The identification of basal cells is often helpful in excluding a diagnosis of prostate carcinoma. However, it can be difficult to distinguish basal cells from underlying fibroblasts or an artifactual two-cell layer in neoplastic glands. To determine the usefulness of anti-keratin antibody 903 for identifying basal cells in glandular patterns sometimes confused with carcinoma, we examined frozen sections from radical prostatectomy specimens and formalin-fixed needle biopsy, radical prostatectomy, and transurethral resection specimens. Atrophic glands, basal cell hyperplasia, intraductal severe dysplasia and various grades of carcinoma were examined. Also evaluated were cases of atypical adenosis, defined as clusters of small glands that mimic low-grade carcinoma yet focally appear to have a basal cell layer and merge with more recognizable benign glands. Almost all normal glands showed some staining, although it was often discontinuous with formalin fixation. Intraductal dysplasia stained in a manner similar to normal glands. Ninety-two percent of atrophic glands and 88% of glands in basal cell hyperplasia stained. Sixty-one percent of the glands in atypical adenosis stained intensely but discontinuously. All grades of adenocarcinoma lacked any immunoreactivity. These results indicate that keratin 903 is useful in the diagnosis of prostatic carcinoma because positive staining identifies a questionable focus as benign whereas negative staining helps to substantiate the diagnosis of carcinoma.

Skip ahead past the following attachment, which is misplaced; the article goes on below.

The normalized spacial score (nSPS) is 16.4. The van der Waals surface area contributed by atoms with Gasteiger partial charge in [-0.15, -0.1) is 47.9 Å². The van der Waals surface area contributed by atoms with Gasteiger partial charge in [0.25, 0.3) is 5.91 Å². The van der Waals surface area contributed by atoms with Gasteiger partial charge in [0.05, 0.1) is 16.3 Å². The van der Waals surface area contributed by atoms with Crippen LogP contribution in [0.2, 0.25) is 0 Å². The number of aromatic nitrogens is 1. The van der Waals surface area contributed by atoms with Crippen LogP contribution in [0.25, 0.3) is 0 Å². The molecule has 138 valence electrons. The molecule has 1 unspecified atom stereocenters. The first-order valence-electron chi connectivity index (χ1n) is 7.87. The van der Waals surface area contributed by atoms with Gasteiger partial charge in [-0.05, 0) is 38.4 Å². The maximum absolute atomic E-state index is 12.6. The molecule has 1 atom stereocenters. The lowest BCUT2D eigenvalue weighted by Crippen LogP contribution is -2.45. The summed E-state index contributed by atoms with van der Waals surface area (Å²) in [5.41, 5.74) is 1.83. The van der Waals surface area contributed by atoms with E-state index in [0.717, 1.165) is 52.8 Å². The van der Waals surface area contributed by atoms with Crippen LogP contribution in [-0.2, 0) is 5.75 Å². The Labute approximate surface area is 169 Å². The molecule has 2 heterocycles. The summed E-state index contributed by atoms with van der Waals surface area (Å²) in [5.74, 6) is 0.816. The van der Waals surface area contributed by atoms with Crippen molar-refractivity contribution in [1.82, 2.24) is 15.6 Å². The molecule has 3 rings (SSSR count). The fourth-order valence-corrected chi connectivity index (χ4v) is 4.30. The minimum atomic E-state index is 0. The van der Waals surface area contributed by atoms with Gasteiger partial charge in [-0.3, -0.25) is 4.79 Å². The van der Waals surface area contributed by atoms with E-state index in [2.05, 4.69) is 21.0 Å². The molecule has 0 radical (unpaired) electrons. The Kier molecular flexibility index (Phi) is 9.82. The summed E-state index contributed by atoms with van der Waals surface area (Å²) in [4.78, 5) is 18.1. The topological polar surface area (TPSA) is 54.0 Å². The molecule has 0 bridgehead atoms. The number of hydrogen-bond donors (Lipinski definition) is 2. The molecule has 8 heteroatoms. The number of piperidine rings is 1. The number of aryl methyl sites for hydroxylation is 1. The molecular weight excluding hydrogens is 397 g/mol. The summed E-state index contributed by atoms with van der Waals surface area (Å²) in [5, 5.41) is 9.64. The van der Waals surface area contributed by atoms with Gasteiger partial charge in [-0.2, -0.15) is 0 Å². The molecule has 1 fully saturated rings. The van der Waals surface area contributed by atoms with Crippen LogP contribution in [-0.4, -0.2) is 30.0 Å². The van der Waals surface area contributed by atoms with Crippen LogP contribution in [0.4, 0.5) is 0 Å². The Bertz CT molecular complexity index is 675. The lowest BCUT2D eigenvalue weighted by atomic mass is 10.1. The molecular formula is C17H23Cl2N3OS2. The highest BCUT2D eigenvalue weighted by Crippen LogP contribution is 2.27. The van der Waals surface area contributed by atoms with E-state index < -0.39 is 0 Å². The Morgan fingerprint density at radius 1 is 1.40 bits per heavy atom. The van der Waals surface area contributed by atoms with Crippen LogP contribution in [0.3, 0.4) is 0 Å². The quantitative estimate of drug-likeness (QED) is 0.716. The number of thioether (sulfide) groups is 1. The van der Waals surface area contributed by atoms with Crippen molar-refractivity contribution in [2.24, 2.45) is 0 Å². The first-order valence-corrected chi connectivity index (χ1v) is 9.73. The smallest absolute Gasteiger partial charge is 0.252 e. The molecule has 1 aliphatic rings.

ASJC Scopus subject areas
- Pathology and Forensic Medicine